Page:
Abstract / Description: 

Background and Purpose—

Stroke mortality has been declining since the early 20th century. The reasons for this are not completely understood, although the decline is welcome. As a result of recent striking and more accelerated decreases in stroke mortality, stroke has fallen from the third to the fourth leading cause of death in the United States. This has prompted a detailed assessment of the factors associated with the change in stroke risk and mortality. This statement considers the evidence for factors that have contributed to the decline and how they can be used in the design of future interventions for this major public health burden.


Writing group members were nominated by the committee chair and co-chair on the basis of their previous work in relevant topic areas and were approved by the American Heart Association Stroke Council’s Scientific Statements Oversight Committee and the American Heart Association Manuscript Oversight Committee. The writers used systematic literature reviews, references to published clinical and epidemiological studies, morbidity and mortality reports, clinical and public health guidelines, authoritative statements, personal files, and expert opinion to summarize evidence and to indicate gaps in current knowledge. All members of the writing group had the opportunity to comment on this document and approved the final version. The document underwent extensive American Heart Association internal peer review, Stroke Council leadership review, and Scientific Statements Oversight Committee review before consideration and approval by the American Heart Association Science Advisory and Coordinating Committee.


The decline in stroke mortality over the past decades represents a major improvement in population health and is observed for both sexes and for all racial/ethnic and age groups. In addition to the overall impact on fewer lives lost to stroke, the major decline in stroke mortality seen among people <65 years of age represents a reduction in years of potential life lost. The decline in mortality results from reduced incidence of stroke and lower case-fatality rates. These significant improvements in stroke outcomes are concurrent with cardiovascular risk factor control interventions. Although it is difficult to calculate specific attributable risk estimates, efforts in hypertension control initiated in the 1970s appear to have had the most substantial influence on the accelerated decline in stroke mortality. Although implemented later, diabetes mellitus and dyslipidemia control and smoking cessation programs, particularly in combination with treatment of hypertension, also appear to have contributed to the decline in stroke mortality. The potential effects of telemedicine and stroke systems of care appear to be strong but have not been in place long enough to indicate their influence on the decline. Other factors had probable effects, but additional studies are needed to determine their contributions.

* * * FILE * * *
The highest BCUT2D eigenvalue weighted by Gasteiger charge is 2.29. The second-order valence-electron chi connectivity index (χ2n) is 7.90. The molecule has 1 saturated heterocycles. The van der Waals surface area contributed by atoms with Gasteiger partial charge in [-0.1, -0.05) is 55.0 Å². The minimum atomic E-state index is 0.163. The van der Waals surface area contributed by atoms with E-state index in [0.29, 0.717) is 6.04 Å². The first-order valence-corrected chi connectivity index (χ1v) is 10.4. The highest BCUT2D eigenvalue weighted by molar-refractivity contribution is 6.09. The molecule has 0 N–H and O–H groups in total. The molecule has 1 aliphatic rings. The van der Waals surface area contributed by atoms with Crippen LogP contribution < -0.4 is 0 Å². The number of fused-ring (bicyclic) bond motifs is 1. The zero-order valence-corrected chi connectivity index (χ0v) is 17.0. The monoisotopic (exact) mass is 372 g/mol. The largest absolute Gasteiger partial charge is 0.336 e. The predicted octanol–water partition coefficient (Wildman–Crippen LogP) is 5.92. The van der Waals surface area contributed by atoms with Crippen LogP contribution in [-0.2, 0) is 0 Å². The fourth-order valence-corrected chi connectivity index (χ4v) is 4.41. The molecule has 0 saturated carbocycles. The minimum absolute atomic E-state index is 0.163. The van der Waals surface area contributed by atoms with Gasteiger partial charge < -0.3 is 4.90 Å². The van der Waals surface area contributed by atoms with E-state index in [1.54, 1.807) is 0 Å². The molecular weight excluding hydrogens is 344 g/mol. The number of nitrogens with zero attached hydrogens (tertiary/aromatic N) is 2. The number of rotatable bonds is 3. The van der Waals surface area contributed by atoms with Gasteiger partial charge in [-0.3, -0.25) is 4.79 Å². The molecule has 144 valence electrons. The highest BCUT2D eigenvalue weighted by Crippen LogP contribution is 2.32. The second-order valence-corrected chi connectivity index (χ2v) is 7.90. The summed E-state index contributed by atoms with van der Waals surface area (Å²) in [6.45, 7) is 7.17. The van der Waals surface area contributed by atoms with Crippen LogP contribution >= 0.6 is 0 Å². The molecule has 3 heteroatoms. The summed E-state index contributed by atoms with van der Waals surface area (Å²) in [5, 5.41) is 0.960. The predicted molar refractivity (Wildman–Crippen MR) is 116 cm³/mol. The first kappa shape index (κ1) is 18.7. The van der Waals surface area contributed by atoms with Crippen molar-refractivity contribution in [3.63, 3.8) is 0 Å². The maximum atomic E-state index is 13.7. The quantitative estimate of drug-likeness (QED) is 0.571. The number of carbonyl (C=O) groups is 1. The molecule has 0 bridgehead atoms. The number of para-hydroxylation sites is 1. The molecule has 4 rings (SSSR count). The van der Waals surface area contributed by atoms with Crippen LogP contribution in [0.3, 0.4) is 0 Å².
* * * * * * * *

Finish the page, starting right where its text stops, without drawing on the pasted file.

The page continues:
The decline in stroke mortality is real and represents a major public health and clinical medicine success story. The repositioning of stroke from third to fourth leading cause of death is the result of true mortality decline and not an increase in mortality from chronic lung disease, which is now the third leading cause of death in the United States. There is strong evidence that the decline can be attributed to a combination of interventions and programs based on scientific findings and implemented with the purpose of reducing stroke risks, the most likely being improved control of hypertension. Thus, research studies and the application of their findings in developing intervention programs have improved the health of the population. The continued application of aggressive evidence-based public health programs and clinical interventions is expected to result in further declines in stroke mortality.

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Daniel T. Lackland, DrPH, FAHA, Chair; Edward J. Roccella, PhD, MPH, Co-Chair; Anne F. Deutsch, RN, PhD, CRRN; Myriam Fornage, PhD, FAHA; Mary G. George, MD, MSPH, FAHA; George Howard, DrPH, FAHA; Brett M. Kissela, MD, MS; Steven J. Kittner, MD, MPH, FAHA; Judith H. Lichtman, PhD, MPH; Lynda D. Lisabeth, PhD, MPH, FAHA; Lee H. Schwamm, MD, FAHA; Eric E. Smith, MD, MPH, FAHA; Amytis Towfighi, MD;